Tomography aids in developing 'greener' engines

In work that could lead to the development of greener aero engines, Manchester University (Manchester, UK) academics plan to measure and image the molecular and particulate species in gas turbine aero-engine exhausts using tomographic imaging techniques.

Snap Engine 1202vsd

In work that could lead to the development of greener aero engines, Manchester University (Manchester, UK; www.manchester.ac.uk) academics plan to measure and image the molecular and particulate species in gas turbine aero-engine exhausts using tomographic imaging techniques.

Snap Engine 1202vsd
Source: Simm via Wikimedia Commons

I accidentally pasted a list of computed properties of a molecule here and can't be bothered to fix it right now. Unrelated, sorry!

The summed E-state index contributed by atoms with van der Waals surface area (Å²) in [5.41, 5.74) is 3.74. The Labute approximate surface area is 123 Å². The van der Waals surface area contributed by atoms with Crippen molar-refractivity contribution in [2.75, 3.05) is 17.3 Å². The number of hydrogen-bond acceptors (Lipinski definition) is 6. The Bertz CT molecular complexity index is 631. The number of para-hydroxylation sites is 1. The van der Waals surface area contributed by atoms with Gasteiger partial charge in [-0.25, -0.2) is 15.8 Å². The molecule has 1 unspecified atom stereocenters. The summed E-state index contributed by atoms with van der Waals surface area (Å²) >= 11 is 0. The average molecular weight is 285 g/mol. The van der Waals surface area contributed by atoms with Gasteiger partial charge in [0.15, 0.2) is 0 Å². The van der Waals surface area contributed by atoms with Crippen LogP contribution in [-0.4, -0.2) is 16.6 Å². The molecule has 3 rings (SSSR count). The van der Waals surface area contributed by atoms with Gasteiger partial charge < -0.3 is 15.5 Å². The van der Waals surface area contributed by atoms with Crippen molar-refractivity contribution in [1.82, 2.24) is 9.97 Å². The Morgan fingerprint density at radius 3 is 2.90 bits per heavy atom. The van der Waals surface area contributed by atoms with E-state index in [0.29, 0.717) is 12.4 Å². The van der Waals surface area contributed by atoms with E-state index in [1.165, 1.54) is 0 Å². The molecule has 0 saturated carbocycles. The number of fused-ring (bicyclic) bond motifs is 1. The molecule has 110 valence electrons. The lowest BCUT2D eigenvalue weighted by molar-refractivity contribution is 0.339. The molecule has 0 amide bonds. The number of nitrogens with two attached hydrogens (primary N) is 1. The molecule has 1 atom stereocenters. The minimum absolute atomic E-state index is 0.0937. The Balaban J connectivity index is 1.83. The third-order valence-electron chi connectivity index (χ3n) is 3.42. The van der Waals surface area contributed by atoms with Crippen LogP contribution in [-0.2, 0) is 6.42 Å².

Hugh McCann, the professor of industrial tomography who is leading the project, said that by capturing images of the emissions from the turbines, researchers could determine the condition and behavior of internal engine components, especially the combustor.

The FLITES (Fibre-Laser Imaging of Gas Turbine Exhaust Species) project will build upon research carried out at the university by researchers who have previously used tomography techniques to examine the distribution of the fuel-vapor mixture in automotive engines.

The four-year study—which starts in February 2012—will see the Manchester academics work with academic and commercial partners including the Universities of Southampton and Strathclyde, Rolls-Royce, Shell, Covesion, Fianium, and OptoSci.

The FLITES team has been awarded £1.8 million in funding by the UK Engineering and Physical Sciences Research Council (EPSRC), with the companies providing more than £500,000 in support.

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